H.264 SVC – Seeing might be believing

ITU develops a new videoconferencing standard

Perhaps the biggest limiting factor keeping organizations from widespread deployment of high-definition videoconferencing is the need for high-bandwidth coupled with low latency across the WAN. Nemertes research participants consistently cite the need to add bandwidth, WAN optimization, or even deploy dedicated overlay networks to support high-definition video and telepresence systems.

For virtual workers, the lack of guaranteed low-latency bandwidth is particularly acute as teleworkers, mobile workers, and field forces often rely on public network services, such as residential Internet connections or mobile-data offerings. Even on cable/DSL services, where bandwidth is plentiful, there's no guarantee of low-latency or low packet loss, meaning videoconferencing, especially high- definition, is often unusable.

To address the need to deliver high-quality video over variably performing data-network services, the International Telecommunications Union (ITU) has developed a new videoconferencing standard, H.264 SVC (Scalable Video Coding). H.264 SVC is based on the idea of slicing individual frames into multiple layers, with each layer holding part of a single frame's image (and audio). Layers are transmitted between end points, which combine the layers as part of the decoding process to deliver video and audio to the conference participant(s).

By splitting frames into multiple layers, the loss of a single layer, or even a small percentage of layers, doesn't noticeably affect perceived video quality. End-points simply reconstruct frames based on whatever layers they receive. H.264 SVC sessions still provide high quality, even if end points are only able to exchange a small percentage of layered frames.

Demonstrations from vendors offering H.264 SVC solutions show noticeable change in video quality, even in networks with 10% or 20% packet loss. The current widely adopted standard for HD, H.264 AVC (Advanced Video Coding) lacks this layering ability, meaning that lost packets result in the loss of an entire frame, leading to choppy or unusable video.

Given its ability to provide high-quality video across unpredictable networks, I expect H.264 SVC to emerge as a key video technology for mobile devices and surveillance. Already, General Electric has introduced H.264 SVC-based video codecs for surveillance systems.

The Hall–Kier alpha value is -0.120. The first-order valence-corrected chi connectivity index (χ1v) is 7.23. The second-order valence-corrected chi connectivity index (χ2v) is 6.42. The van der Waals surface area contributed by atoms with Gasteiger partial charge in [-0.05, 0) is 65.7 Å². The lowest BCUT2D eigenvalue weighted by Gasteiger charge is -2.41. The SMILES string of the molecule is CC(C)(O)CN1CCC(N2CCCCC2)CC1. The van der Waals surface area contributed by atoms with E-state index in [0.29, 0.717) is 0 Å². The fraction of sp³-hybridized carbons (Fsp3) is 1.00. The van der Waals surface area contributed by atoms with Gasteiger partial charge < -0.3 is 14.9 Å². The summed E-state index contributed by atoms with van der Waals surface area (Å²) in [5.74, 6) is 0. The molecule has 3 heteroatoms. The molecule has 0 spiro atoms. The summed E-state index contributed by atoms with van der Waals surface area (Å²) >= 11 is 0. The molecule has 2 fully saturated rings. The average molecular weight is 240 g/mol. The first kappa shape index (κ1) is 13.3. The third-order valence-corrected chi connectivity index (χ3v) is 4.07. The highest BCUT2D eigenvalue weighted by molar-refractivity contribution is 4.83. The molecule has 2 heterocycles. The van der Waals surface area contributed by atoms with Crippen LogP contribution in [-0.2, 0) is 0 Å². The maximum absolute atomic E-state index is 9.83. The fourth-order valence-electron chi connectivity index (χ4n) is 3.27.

H.264 SVC also could pose a threat to Microsoft's proprietary RTvideo codec, currently promoted on its ability to support high-quality video across variably performing networks.

But with any technology advancement, there is small print. We're early in the H.264 SVC game. Only a handful of vendors have announced support for H.264 SVC and in most cases, their implementations aren't interoperable. The ITU only has standardized one part of the H.264 SVC process, the encoding and decoding of frames. Standards for frame transmission between end points and translation between H.264 SVC and AVC are still under development. Videoconferencing vendors, including Radvision and Vidyo (and their partners), already have introduced H.264 SVC solutions, but until final standards are established, interoperability among different H.264 SVC solutions isn't realistic.

One key area to resolve is interoperability between systems using H.264 SVC and H.264 AVC. Here again, vendor approaches will vary until the ITU defines the standards. Common approaches involve a gateway between SVC and AVC end points, or the use of a single MCU, able to translate between SVC and AVC. Either approach has drawbacks, such as introduction of additional complexity or latency. But they are necessary evils, as few organizations will find justification for a forklift migration to an all-SVC architecture and instead must support a mix of endpoints in the near term.

So what should videoconferencing managers do now? Here are a few steps:

1. Come up to speed on H.264 SVC. Learn about your vendor's plans for the technology, and understand its interoperability and migration strategies. Keep in mind that although options today are few, that may not be the case in six months or a year.

2. Evaluate H.264 SVC offerings on the market today, especially for mobile workers or teleworkers relying on unmanaged, public or residential Internet connectivity for access to your corporate network.

3. Look for backwards compatible options for H.264 AVC equipment that you are deploying today. Evaluate your vendors on their ability to get you to H.264 SVC down the road.

4. Address interoperability concerns early in the evaluation process.

5. Look to H.264 SVC solutions for non-videoconferencing video applications, such as video surveillance over low-speed or variably performing network services (such as cellular data).

Copyright © 2009 IDG Communications, Inc.

The 10 most powerful companies in enterprise networking 2022